- Bixler EO, Kales A, Soldatos CR, Scharf MB, Kales JD (1978). "Effectiveness of temazepam with short-intermediate-, and long-term use: sleep laboratory evaluation". J Clin Pharmacol. 18 (2–3): 110–8. doi:10.1002/j.1552-4604.1978.tb02430.x. PMID 342551.
The effectiveness of 30 mg temazepam (SaH 47-603) for inducing and maintaining sleep was evaluated in the sleep laboratory in six insomniac subjects....[permanent dead link]
- Ferrillo, F; Balestra, V; Carta, F; Nuvoli, G; Pintus, C; Rosadini, G (1984). "Comparison between the central effects of camazepam and temazepam. Computerized analysis of sleep recordings". Neuropsychobiology. 11 (1): 72–6. doi:10.1159/000118055. PMID 6146112.
The effects of acute administration per os of 30 mg camazepam and the same dose of temazepam, were compared with placebo in 8 young male volunteers....
- BNF (2008). "TEMAZEPAM". British National Formulary. Retrieved 17 August 2008.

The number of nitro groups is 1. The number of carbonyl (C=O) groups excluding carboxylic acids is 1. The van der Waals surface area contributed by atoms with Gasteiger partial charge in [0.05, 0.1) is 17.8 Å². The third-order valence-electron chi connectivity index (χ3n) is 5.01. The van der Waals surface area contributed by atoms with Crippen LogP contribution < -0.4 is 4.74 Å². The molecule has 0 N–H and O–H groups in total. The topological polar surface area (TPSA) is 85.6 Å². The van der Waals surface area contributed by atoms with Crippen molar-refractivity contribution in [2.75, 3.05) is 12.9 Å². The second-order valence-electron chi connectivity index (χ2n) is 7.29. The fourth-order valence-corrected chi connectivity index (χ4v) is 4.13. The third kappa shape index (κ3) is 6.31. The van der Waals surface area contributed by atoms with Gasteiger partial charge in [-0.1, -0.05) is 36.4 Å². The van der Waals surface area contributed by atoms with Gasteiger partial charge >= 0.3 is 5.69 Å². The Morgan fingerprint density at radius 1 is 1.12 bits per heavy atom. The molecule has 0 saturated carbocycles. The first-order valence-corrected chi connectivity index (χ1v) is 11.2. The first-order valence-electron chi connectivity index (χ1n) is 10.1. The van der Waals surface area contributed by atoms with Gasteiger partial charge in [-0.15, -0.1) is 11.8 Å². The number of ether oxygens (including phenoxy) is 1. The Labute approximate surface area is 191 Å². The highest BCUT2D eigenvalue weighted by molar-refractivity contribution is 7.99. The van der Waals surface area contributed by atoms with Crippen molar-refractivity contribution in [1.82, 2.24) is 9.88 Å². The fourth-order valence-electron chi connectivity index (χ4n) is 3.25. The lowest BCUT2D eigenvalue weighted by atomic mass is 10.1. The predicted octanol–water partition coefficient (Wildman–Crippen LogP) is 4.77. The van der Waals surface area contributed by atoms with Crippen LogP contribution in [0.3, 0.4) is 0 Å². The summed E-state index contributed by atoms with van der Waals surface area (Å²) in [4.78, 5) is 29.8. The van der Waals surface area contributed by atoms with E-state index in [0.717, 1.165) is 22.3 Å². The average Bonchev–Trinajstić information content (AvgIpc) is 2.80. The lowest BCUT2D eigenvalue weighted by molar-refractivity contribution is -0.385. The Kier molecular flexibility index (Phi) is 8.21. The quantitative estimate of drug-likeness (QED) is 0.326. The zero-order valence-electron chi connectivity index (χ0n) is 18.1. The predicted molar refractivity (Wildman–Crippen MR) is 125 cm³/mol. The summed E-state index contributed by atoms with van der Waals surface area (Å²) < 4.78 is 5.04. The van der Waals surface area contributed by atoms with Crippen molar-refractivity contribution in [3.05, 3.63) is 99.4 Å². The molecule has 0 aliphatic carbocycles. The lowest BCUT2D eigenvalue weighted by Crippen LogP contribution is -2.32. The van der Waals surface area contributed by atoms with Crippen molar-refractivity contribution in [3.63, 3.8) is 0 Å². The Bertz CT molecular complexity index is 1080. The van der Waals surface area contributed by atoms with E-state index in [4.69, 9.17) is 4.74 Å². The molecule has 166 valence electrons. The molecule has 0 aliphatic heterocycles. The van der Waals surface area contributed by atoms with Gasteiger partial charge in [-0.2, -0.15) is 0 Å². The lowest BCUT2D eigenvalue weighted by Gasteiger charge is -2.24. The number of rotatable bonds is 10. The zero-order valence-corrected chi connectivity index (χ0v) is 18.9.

- Caldwell, J. A.; Caldwell, J. L. (July 2005). "Fatigue in Military Aviation: An Overview of US Military-Approved Pharmacological Countermeasures" (pdf). Aviation, Space, and Environmental Medicine. 76 (Supplement 1): C39–C51. PMID 16018329.
- Liljequist, R.; Mattila, M. J. (May 1979). "Acute effects of temazepam and nitrazepam on psychomotor skills and memory". Acta Pharmacologica et Toxicologica. 44 (5): 364–369. doi:10.1111/j.1600-0773.1979.tb02346.x. PMC 1429620. PMID 38627.
- "Temazepam". Drugs.com. October 2007. Retrieved 2007-11-25.
- Joya, FL; Kripke, DF; Loving, RT; Dawson, A; Kline, LE (2009). "Meta-Analyses of Hypnotics and Infections: Eszopiclone, Ramelteon, Zaleplon, and Zolpidem". Journal of Clinical Sleep Medicine. 5 (4): 377–383. doi:10.5664/jcsm.27552. PMC 2725260. PMID 19968019.